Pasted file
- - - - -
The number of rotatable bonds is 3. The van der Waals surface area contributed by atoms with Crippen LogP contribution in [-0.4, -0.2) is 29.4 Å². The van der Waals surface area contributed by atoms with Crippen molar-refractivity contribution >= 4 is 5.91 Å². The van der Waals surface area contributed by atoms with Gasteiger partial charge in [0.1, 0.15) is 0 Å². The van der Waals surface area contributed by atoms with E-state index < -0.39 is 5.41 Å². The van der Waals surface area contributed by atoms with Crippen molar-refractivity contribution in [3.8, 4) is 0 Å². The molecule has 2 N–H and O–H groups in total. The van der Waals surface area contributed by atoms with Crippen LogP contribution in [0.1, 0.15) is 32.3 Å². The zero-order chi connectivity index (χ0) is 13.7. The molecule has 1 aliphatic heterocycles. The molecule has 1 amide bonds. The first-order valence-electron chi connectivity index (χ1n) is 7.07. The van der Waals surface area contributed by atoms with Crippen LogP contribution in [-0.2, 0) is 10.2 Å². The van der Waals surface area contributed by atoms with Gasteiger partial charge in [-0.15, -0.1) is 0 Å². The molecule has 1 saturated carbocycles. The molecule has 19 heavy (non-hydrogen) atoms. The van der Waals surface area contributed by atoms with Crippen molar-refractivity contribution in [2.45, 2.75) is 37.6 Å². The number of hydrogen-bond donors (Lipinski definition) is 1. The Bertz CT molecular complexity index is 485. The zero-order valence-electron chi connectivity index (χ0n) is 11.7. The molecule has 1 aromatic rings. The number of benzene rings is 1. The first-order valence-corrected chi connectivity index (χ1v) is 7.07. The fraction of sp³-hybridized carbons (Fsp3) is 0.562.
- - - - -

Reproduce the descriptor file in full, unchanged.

The number of rotatable bonds is 3. The van der Waals surface area contributed by atoms with Crippen LogP contribution in [-0.4, -0.2) is 29.4 Å². The van der Waals surface area contributed by atoms with Crippen molar-refractivity contribution >= 4 is 5.91 Å². The van der Waals surface area contributed by atoms with Gasteiger partial charge in [0.1, 0.15) is 0 Å². The van der Waals surface area contributed by atoms with E-state index < -0.39 is 5.41 Å². The van der Waals surface area contributed by atoms with Crippen molar-refractivity contribution in [3.8, 4) is 0 Å². The molecule has 2 N–H and O–H groups in total. The van der Waals surface area contributed by atoms with Crippen LogP contribution in [0.1, 0.15) is 32.3 Å². The zero-order chi connectivity index (χ0) is 13.7. The molecule has 1 aliphatic heterocycles. The molecule has 1 amide bonds. The first-order valence-electron chi connectivity index (χ1n) is 7.07. The van der Waals surface area contributed by atoms with Crippen LogP contribution in [-0.2, 0) is 10.2 Å². The van der Waals surface area contributed by atoms with Gasteiger partial charge in [-0.15, -0.1) is 0 Å². The molecule has 1 saturated carbocycles. The molecule has 19 heavy (non-hydrogen) atoms. The van der Waals surface area contributed by atoms with Crippen molar-refractivity contribution in [2.45, 2.75) is 37.6 Å². The number of hydrogen-bond donors (Lipinski definition) is 1. The Bertz CT molecular complexity index is 485. The zero-order valence-electron chi connectivity index (χ0n) is 11.7. The molecule has 1 aromatic rings. The number of benzene rings is 1. The first-order valence-corrected chi connectivity index (χ1v) is 7.07. The fraction of sp³-hybridized carbons (Fsp3) is 0.562.